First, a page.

Angels in Scrubs
It is 7:00 a.m. and I am awake early for a change. I am watching a magnificent sunrise. I cannot remember the last time I actually saw the sun rise. The view is incredible from here on the fourth floor. I can see a range of purple and blue mountains stretching across the horizon. I luxuriate in the varying shades of vibrant green trees that blanket the Earth and flow all the way to the horizon.
The wind has picked up since earlier today. I can see our American flag waving proudly about a block away. I can see so many extraordinary facets of nature from this window. Although I have not seen one single bird!
I can also see the stirrings of people - cars crawling along the main street headed toward work or finally returning home from work. These are people going about their day, meeting goals, making plans; some operating on autopilot, some all too aware of each moment passing.
Such beautiful things exist in our world. It is in this quiet moment that I become completely aware.
- For every sunrise, I crave a thousand more.
It is 7:00 p.m. and I remain awake. It’s been a busy day. I turn my head gently to the right and watch a beautiful sunset. I cannot remember the last time I watched the sun set. The view is stunning. It is different than this morning. The sky is dark and punctured with pin holes of brilliant light from stars that died thousands of years ago. The brilliant lights of the city replace the trees as the sun slowly sinks behind the mountains and beneath the horizon.
I am watching the sunset from my hospital room.
I arrived here three days ago via the emergency room. I honestly thought this visit would follow along the lines of so many before this: Check in, Triage, EKG, Wait, Lay on a Gurney, Wait, I.V., Fluids, Medication Review, Financial Arrangements, Blood Draw, Wait, Doctor Visit, maybe an MRI, Morphine, Doctor Visit, Wait, Morphine, Wait, and then blessed DISCHARGE!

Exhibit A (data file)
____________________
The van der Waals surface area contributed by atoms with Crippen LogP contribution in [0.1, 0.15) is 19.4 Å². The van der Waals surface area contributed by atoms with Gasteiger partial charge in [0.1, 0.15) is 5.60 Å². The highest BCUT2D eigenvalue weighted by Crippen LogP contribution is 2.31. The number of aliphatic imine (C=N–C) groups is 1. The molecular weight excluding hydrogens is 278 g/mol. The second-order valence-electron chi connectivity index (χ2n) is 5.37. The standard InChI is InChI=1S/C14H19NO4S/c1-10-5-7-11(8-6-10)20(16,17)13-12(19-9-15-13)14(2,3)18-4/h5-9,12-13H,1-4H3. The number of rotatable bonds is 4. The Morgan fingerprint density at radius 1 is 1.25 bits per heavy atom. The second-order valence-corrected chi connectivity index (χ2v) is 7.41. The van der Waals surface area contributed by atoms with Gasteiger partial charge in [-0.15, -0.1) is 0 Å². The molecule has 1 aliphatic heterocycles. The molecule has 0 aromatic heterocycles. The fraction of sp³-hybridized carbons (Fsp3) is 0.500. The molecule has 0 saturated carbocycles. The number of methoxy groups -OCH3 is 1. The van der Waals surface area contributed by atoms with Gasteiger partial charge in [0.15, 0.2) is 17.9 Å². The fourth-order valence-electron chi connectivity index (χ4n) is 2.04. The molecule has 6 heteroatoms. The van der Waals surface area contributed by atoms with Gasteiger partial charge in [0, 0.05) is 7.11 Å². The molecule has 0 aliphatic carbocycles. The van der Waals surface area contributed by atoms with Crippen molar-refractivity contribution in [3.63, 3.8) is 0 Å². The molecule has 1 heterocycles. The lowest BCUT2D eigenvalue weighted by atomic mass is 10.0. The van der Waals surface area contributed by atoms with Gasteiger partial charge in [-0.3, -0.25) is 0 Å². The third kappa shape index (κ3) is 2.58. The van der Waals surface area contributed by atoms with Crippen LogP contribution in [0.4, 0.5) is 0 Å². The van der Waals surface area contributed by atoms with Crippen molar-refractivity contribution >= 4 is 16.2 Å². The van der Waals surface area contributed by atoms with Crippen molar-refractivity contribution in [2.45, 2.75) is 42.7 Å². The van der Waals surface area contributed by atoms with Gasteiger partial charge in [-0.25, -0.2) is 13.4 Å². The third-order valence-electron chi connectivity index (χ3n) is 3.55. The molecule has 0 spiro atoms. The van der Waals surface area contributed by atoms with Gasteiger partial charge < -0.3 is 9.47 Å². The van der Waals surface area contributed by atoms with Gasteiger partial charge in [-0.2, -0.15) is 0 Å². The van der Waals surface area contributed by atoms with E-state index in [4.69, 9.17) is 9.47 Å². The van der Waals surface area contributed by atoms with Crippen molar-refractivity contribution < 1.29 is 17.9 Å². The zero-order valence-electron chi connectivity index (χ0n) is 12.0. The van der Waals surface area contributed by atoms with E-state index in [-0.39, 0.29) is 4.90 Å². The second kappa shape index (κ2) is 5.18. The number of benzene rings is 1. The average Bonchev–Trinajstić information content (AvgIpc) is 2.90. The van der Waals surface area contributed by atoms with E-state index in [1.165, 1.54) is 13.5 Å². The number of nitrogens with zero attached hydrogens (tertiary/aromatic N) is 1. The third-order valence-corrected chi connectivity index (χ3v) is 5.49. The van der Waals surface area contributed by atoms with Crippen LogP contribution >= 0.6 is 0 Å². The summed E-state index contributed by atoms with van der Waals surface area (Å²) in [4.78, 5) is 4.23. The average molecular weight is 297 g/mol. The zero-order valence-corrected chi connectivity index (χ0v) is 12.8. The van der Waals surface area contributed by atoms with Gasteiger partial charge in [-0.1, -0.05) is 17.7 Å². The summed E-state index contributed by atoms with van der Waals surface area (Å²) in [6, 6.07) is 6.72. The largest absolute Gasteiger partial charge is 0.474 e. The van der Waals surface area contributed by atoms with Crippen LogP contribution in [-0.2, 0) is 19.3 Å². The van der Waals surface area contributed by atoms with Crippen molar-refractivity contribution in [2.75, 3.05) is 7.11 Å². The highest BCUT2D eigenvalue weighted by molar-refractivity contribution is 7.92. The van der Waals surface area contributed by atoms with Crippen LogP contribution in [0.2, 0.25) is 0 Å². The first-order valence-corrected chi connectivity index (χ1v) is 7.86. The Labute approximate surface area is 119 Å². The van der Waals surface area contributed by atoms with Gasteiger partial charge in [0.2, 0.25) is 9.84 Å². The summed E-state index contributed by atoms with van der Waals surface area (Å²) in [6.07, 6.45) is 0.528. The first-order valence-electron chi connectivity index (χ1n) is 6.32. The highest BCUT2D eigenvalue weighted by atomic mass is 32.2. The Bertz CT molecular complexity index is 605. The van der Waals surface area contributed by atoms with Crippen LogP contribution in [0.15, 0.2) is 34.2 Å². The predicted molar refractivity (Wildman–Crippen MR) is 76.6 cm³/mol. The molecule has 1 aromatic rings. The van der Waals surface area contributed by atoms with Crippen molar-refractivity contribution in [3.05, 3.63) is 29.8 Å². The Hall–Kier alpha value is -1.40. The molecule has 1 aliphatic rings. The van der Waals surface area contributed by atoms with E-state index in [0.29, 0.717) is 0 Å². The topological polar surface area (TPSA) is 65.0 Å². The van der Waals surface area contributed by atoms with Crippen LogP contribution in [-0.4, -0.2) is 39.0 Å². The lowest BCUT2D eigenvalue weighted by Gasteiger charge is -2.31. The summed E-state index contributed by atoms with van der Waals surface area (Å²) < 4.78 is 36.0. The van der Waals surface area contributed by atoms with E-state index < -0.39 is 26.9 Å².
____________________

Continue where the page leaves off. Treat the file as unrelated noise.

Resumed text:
It did not go as I had imagined.
I am housed in a private room in the Progressive Care Unit for stroke survivors and other neurological patients. I am afraid, but not lost.
- For every sunset, I pray for another day.
A Patient's Reality
There are so many others here hurting more than me. There are so many others more afraid, more confused, filled with more despair, helplessness and feeling lost.
My fellow patients are amazing, strong people brought here by unfortunate, tragic and traumatic circumstances for them, as well as those who love them. As they are wheeled by my door on their way to one test or another, I turn my head toward them hoping they will look into my room. If they do, I give them a small smile and a quick wave. I hope this gives them some comfort; even just a tiny bit.
I know it helps me in ways I cannot explain with simple words.
There are others here I would describe as extraordinary, compassionate, energetic, tireless heroes. These are the people who care for us. They support us when we feel most vulnerable, when we feel most frightened and when we feel so very alone. They are driven, strong people who stand beside us, laugh with us, cry with us, hold our hands, clean us, help us stand, help us walk and do everything within their power to heal us.
I will leave here one day. Some of us will not.
These amazing caregivers will stay; not because they have to, but because they want to.
They watch the same sun rise and fall from this window but cannot feel the breeze. Even on a beautiful day like today, when life outside these hospital walls calls to them; a day full of sun and bright blue skies or a cool night filled with star-shine, peace and many times the Starbucks beckoning from across the street - they will turn away from that window.
They turn away without hesitation.
They turn to gaze at their patients and save us, to save me - one gesture, one kind word, one simple wink, one gentle touch, one encouraging smile and one precious moment at a time.
Thank you Banner Thunderbird Hospital: Glendale, Arizona, 4 South, My Sweet Angels in Scrubs.
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